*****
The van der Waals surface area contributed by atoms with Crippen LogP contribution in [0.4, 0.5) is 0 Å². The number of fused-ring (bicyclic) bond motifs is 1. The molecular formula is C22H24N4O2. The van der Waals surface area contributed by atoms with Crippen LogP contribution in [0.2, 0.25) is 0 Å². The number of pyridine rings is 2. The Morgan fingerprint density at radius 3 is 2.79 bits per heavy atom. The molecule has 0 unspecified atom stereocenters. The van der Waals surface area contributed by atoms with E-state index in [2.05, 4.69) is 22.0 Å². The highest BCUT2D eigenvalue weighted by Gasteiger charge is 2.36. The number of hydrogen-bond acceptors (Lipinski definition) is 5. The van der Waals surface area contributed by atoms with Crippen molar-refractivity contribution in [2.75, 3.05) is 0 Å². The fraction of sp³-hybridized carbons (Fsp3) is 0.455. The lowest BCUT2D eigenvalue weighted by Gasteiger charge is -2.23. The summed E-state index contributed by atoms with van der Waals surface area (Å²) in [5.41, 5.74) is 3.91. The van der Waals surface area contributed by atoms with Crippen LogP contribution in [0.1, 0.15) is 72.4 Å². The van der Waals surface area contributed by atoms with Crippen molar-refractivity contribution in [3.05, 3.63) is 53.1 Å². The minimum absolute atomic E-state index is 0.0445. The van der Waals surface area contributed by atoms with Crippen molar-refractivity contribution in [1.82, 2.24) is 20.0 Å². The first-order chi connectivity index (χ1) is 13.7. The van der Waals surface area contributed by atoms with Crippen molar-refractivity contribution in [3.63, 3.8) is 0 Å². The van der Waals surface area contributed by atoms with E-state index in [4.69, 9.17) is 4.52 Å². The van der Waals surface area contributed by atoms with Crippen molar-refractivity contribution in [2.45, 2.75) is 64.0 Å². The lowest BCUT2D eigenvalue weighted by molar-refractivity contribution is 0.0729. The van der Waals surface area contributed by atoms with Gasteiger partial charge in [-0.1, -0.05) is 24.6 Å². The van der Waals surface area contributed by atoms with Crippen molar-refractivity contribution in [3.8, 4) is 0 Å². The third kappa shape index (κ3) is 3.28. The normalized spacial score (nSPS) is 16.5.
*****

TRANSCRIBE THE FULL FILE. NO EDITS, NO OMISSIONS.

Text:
The van der Waals surface area contributed by atoms with Crippen LogP contribution in [0.4, 0.5) is 0 Å². The number of fused-ring (bicyclic) bond motifs is 1. The molecular formula is C22H24N4O2. The van der Waals surface area contributed by atoms with Crippen LogP contribution in [0.2, 0.25) is 0 Å². The number of pyridine rings is 2. The Morgan fingerprint density at radius 3 is 2.79 bits per heavy atom. The molecule has 0 unspecified atom stereocenters. The van der Waals surface area contributed by atoms with E-state index in [2.05, 4.69) is 22.0 Å². The highest BCUT2D eigenvalue weighted by Gasteiger charge is 2.36. The number of hydrogen-bond acceptors (Lipinski definition) is 5. The van der Waals surface area contributed by atoms with Crippen molar-refractivity contribution in [2.75, 3.05) is 0 Å². The fraction of sp³-hybridized carbons (Fsp3) is 0.455. The lowest BCUT2D eigenvalue weighted by Gasteiger charge is -2.23. The summed E-state index contributed by atoms with van der Waals surface area (Å²) in [5.41, 5.74) is 3.91. The van der Waals surface area contributed by atoms with Crippen LogP contribution in [0.1, 0.15) is 72.4 Å². The van der Waals surface area contributed by atoms with Crippen molar-refractivity contribution in [3.05, 3.63) is 53.1 Å². The minimum absolute atomic E-state index is 0.0445. The van der Waals surface area contributed by atoms with Crippen molar-refractivity contribution in [1.82, 2.24) is 20.0 Å². The first-order chi connectivity index (χ1) is 13.7. The van der Waals surface area contributed by atoms with Crippen molar-refractivity contribution in [3.63, 3.8) is 0 Å². The van der Waals surface area contributed by atoms with E-state index in [4.69, 9.17) is 4.52 Å². The van der Waals surface area contributed by atoms with Crippen molar-refractivity contribution in [2.45, 2.75) is 64.0 Å². The lowest BCUT2D eigenvalue weighted by molar-refractivity contribution is 0.0729. The van der Waals surface area contributed by atoms with Gasteiger partial charge in [-0.1, -0.05) is 24.6 Å². The van der Waals surface area contributed by atoms with Crippen molar-refractivity contribution in [3.8, 4) is 0 Å². The third kappa shape index (κ3) is 3.28. The normalized spacial score (nSPS) is 16.5.